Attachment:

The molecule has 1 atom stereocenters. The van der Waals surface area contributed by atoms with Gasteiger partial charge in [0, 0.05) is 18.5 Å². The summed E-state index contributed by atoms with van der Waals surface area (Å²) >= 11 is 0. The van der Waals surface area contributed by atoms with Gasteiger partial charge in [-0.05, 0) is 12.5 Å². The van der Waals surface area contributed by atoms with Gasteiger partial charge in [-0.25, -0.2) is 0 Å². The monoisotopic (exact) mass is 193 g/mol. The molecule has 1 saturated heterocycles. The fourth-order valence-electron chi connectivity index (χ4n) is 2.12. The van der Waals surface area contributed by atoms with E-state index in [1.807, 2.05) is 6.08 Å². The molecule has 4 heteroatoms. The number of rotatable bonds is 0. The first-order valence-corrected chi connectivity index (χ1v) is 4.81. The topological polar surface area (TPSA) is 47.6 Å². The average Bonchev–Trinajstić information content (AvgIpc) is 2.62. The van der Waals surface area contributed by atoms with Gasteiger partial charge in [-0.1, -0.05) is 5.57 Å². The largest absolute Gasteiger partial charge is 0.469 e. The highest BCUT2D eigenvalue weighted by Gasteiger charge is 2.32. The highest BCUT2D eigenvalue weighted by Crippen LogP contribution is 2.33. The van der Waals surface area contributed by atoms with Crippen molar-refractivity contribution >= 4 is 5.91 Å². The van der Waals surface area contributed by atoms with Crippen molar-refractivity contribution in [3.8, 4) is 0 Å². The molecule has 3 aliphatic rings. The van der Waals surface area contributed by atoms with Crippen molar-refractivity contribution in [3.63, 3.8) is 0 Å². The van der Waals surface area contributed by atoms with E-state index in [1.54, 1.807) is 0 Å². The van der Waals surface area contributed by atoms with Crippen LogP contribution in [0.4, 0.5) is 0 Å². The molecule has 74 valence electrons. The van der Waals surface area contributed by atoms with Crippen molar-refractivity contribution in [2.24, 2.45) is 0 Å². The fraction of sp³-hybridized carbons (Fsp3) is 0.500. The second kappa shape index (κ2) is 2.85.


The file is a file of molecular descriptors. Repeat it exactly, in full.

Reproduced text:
The molecule has 1 atom stereocenters. The van der Waals surface area contributed by atoms with Gasteiger partial charge in [0, 0.05) is 18.5 Å². The summed E-state index contributed by atoms with van der Waals surface area (Å²) >= 11 is 0. The van der Waals surface area contributed by atoms with Gasteiger partial charge in [-0.05, 0) is 12.5 Å². The van der Waals surface area contributed by atoms with Gasteiger partial charge in [-0.25, -0.2) is 0 Å². The monoisotopic (exact) mass is 193 g/mol. The molecule has 1 saturated heterocycles. The fourth-order valence-electron chi connectivity index (χ4n) is 2.12. The van der Waals surface area contributed by atoms with E-state index in [1.807, 2.05) is 6.08 Å². The molecule has 4 heteroatoms. The number of rotatable bonds is 0. The first-order valence-corrected chi connectivity index (χ1v) is 4.81. The topological polar surface area (TPSA) is 47.6 Å². The average Bonchev–Trinajstić information content (AvgIpc) is 2.62. The van der Waals surface area contributed by atoms with Gasteiger partial charge in [-0.1, -0.05) is 5.57 Å². The largest absolute Gasteiger partial charge is 0.469 e. The highest BCUT2D eigenvalue weighted by Gasteiger charge is 2.32. The highest BCUT2D eigenvalue weighted by Crippen LogP contribution is 2.33. The van der Waals surface area contributed by atoms with Crippen molar-refractivity contribution >= 4 is 5.91 Å². The van der Waals surface area contributed by atoms with Crippen molar-refractivity contribution in [3.8, 4) is 0 Å². The molecule has 3 aliphatic rings. The van der Waals surface area contributed by atoms with Crippen molar-refractivity contribution in [3.63, 3.8) is 0 Å². The van der Waals surface area contributed by atoms with E-state index in [1.54, 1.807) is 0 Å². The van der Waals surface area contributed by atoms with Crippen LogP contribution in [0.4, 0.5) is 0 Å². The molecule has 74 valence electrons. The van der Waals surface area contributed by atoms with Crippen molar-refractivity contribution in [2.24, 2.45) is 0 Å². The fraction of sp³-hybridized carbons (Fsp3) is 0.500. The second kappa shape index (κ2) is 2.85.